Remember that you work in Beaverton. All of the lights will likely be out, so there will be grid lock piling up in a hurry. Even more so since the pandemic since people have lost so much of their a) driving skills and b) common courtesy. It will be even worse as everyone will be in one of the various levels of panic for themselves, and/or their loved ones.

After two hours of crawling in traffic, getting past people and the intersections, you get onto highway 26 east bound. it is slow going, I mean SLOWWW. creeping at 2-5 miles per hour. Since the lanes are in motion, you avoid the urge to take the surface streets. Eventually, another hour or so later (the time is now 1:15PM) you get to where you can see the Fremont Bridge. You heart sinks. You see that they are directing everyone off just before the bridge. The bridge is closed. You are seeing major damage downtown. Some building that you take for granted are no longer standing. Traffic has now come to a full stop and the spring rains start to fall. You are flat out stuck. The radio finally starts working again and the emergency broadcast system announces that all bridges and over passes are closed until further notice. bridges closed…. O M G!!! Between your current location and home, there are two major bridges and a few overpasses. The only way around would possibly be to drive two and a half hours (in normal traffic, not this chaos) to Astoria, then about the same to come down I-5 to Vancouver. At some point along that trip you will come to more bridges and overpasses that will be closed. I hope that you know that back country to find those roads that will not be closed (yet).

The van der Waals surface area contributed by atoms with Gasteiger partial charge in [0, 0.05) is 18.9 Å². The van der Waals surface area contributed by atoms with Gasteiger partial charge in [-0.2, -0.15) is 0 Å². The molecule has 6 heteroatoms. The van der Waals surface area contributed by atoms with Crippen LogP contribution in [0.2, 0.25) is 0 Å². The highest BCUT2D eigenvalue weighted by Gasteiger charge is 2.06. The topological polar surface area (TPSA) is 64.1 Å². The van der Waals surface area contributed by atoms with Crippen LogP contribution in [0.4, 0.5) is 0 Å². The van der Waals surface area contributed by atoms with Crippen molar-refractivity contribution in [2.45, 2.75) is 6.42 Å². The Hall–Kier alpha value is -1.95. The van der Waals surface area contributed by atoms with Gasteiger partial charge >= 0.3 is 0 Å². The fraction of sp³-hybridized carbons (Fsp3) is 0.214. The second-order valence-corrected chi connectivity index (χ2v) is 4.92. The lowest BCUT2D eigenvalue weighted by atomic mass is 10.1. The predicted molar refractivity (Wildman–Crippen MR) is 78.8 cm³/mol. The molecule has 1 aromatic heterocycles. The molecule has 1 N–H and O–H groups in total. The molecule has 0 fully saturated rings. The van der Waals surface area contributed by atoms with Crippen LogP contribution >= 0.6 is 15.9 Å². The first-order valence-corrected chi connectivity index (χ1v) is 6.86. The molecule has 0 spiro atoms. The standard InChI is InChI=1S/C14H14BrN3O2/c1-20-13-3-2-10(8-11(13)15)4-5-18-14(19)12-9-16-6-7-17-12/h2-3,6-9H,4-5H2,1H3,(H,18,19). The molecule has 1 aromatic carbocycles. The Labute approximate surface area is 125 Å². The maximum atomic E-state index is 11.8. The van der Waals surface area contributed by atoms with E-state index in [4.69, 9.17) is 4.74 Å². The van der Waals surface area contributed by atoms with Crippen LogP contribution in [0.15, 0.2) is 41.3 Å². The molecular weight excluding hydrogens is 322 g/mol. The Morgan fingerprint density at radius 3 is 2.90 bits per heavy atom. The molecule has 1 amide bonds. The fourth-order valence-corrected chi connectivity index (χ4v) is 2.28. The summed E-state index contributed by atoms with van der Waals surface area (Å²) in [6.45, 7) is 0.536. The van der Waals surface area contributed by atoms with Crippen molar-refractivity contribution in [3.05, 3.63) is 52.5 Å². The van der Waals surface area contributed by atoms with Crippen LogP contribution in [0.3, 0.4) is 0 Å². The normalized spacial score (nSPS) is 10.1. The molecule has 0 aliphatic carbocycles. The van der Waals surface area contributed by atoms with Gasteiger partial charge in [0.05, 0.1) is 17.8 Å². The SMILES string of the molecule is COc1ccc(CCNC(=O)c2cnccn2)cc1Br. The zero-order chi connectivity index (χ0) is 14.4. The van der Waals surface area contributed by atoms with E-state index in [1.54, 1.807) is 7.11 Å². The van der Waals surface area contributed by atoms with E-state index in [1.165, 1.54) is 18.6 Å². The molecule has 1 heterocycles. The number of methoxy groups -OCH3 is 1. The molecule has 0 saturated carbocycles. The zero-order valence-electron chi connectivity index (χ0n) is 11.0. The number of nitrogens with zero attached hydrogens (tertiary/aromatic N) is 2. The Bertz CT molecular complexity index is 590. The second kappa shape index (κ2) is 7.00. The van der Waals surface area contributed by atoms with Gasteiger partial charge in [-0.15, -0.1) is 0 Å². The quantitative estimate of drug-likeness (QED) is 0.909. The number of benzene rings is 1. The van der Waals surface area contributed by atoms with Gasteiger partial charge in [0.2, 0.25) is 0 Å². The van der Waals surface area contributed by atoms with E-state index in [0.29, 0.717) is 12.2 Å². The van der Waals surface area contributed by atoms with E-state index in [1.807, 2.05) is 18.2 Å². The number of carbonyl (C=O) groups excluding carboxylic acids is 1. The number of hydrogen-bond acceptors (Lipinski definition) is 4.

Do you sit and cry with the enormity of the situation? I would not blame you. That is quite the load to bear. When you have a family (even if it is just you and a beloved pet), you count on each other to help the family unit work. you are now out of the equation, unable to do your share and you do not even know how the others in your family are doing. Are they safe?

Take a few minutes to really absorb your fictional position.

What could you have done to improve the situation?

Now let’s replay this scenario with a little prior planning and education.

At 10:21AM on Tuesday, March 24th there is a 8.3 magnitude earthquake with an epicenter beneath downtown Portland, right in the heart of the city center. Power has gone out and since you work in a data center one floor below the ground floor, it is dark… then the emergency lights kick on.

What are you going to do? As a parent, you have two big concerns, your spouse, and your kids. We tend to think of them before we think of ourselves.